International Journal of Aerospace Engineering

International Journal of Aerospace Engineering / 2021 / Article

Research Article | Open Access

Volume 2021 |Article ID 6620368 |

Hua Zheng, Zhenglong Wu, Shiqiang Duan, Jiangtao Zhou, "Research on Feature Extracted Method for Flutter Test Based on EMD and CNN", International Journal of Aerospace Engineering, vol. 2021, Article ID 6620368, 10 pages, 2021.

Research on Feature Extracted Method for Flutter Test Based on EMD and CNN

Academic Editor: Zhiguang Song
Received01 Nov 2020
Revised05 Feb 2021
Accepted13 Feb 2021
Published28 Feb 2021


Due to the inevitable deviations between the results of theoretical calculations and physical experiments, flutter tests and flutter signal analysis often play significant roles in designing the aeroelasticity of a new aircraft. The measured structural response from aeroelastic models in both wind tunnel tests and real fight flutter tests contain an abundance of structural information, but traditional methods tend to have limited ability to extract features of concern. Inspired by deep learning concepts, a novel feature extraction method for flutter signal analysis was established in this study by combining the convolutional neural network (CNN) with empirical mode decomposition (EMD). It is widely hypothesized that when flutter occurs, the measured structural signals are harmonic or divergent in the time domain, and that the flutter modal (1) is singular and (2) its energy increases significantly in the frequency domain. A measured-signal feature extraction and flutter criterion framework was constructed accordingly. The measured signals from a wind tunnel test were manually labeled “flutter” and “no-flutter” as the foundational dataset for the deep learning algorithm. After the normalized preprocessing, the intrinsic mode functions (IMFs) of the flutter test signals are obtained by the EMD method. The IMFs are then reshaped to make them the suitable size to be input to the CNN. The CNN parameters are optimized though the training dataset, and the trained model is validated through the test dataset (i.e., cross-validation). The accuracy rate of the proposed method reached 100% on the test dataset. The training model appears to effectively distinguish whether or not the structural response signal contains flutter. The combination of EMD and CNN provides effective feature extraction of time series signals in flutter test data. This research explores the connection between structural response signals and flutter from the perspective of artificial intelligence. The method allows for real-time, online prediction with low computational complexity.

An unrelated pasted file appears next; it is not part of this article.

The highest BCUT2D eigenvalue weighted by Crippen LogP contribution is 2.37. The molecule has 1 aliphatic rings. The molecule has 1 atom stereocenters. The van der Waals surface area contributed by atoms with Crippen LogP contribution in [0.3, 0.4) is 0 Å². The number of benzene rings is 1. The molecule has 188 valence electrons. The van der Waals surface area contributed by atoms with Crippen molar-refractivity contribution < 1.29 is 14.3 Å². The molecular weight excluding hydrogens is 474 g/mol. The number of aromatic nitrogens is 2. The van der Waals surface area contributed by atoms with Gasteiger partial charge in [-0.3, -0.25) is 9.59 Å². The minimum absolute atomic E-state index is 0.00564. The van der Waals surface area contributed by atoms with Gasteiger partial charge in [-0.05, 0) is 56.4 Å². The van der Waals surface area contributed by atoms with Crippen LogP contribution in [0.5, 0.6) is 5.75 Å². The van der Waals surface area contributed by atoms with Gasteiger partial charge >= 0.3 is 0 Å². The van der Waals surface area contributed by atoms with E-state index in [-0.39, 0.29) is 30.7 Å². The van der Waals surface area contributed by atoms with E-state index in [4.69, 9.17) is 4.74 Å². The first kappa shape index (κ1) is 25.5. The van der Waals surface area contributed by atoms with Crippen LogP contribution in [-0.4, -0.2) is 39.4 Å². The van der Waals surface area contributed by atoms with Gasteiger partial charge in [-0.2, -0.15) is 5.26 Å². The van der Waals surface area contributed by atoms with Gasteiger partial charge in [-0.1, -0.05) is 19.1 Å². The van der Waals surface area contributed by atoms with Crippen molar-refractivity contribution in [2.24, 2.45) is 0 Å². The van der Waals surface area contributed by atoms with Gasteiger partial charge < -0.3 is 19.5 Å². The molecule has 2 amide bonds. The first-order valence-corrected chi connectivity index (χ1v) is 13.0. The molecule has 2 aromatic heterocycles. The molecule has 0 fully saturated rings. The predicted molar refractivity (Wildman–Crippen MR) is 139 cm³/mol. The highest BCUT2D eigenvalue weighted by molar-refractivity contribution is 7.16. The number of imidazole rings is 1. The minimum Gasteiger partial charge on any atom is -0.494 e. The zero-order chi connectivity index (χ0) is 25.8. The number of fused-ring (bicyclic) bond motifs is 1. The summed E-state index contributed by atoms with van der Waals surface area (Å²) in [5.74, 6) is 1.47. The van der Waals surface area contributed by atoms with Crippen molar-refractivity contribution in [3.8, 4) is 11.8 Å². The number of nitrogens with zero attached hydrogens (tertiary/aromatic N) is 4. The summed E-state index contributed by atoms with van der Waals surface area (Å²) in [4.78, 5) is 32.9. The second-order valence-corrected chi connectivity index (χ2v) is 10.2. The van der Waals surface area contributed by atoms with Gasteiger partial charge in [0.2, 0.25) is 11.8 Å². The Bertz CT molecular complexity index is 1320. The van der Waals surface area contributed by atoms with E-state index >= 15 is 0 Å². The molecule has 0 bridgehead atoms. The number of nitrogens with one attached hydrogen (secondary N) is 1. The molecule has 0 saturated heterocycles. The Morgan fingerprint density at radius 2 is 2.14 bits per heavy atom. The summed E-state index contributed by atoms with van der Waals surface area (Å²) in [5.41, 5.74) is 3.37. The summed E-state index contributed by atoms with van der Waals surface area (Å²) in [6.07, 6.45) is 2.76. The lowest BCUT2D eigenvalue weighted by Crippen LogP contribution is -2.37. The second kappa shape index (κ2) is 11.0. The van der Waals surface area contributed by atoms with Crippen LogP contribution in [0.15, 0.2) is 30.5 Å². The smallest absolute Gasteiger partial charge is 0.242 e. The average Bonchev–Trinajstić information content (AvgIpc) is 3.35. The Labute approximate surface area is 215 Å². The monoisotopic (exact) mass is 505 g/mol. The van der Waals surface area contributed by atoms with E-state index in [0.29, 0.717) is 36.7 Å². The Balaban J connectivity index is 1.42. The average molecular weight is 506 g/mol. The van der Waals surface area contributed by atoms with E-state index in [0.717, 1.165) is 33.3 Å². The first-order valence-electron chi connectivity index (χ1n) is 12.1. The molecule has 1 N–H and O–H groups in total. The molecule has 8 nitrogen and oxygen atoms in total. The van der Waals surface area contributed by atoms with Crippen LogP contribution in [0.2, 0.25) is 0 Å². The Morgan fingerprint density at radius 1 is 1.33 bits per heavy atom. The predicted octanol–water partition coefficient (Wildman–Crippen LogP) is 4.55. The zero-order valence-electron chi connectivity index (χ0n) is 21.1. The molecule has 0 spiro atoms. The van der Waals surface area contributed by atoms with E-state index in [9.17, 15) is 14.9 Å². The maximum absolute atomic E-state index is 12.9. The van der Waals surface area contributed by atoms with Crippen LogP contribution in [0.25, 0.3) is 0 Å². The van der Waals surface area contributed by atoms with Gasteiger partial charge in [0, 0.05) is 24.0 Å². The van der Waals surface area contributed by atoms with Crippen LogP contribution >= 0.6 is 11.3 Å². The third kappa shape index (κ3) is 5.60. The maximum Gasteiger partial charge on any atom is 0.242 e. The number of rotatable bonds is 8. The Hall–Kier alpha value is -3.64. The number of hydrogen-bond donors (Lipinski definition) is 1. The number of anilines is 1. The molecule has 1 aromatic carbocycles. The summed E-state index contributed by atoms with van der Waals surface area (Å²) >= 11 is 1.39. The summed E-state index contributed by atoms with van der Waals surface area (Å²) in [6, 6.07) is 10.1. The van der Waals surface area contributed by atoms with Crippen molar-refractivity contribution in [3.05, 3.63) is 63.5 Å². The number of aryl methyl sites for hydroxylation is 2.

1. Introduction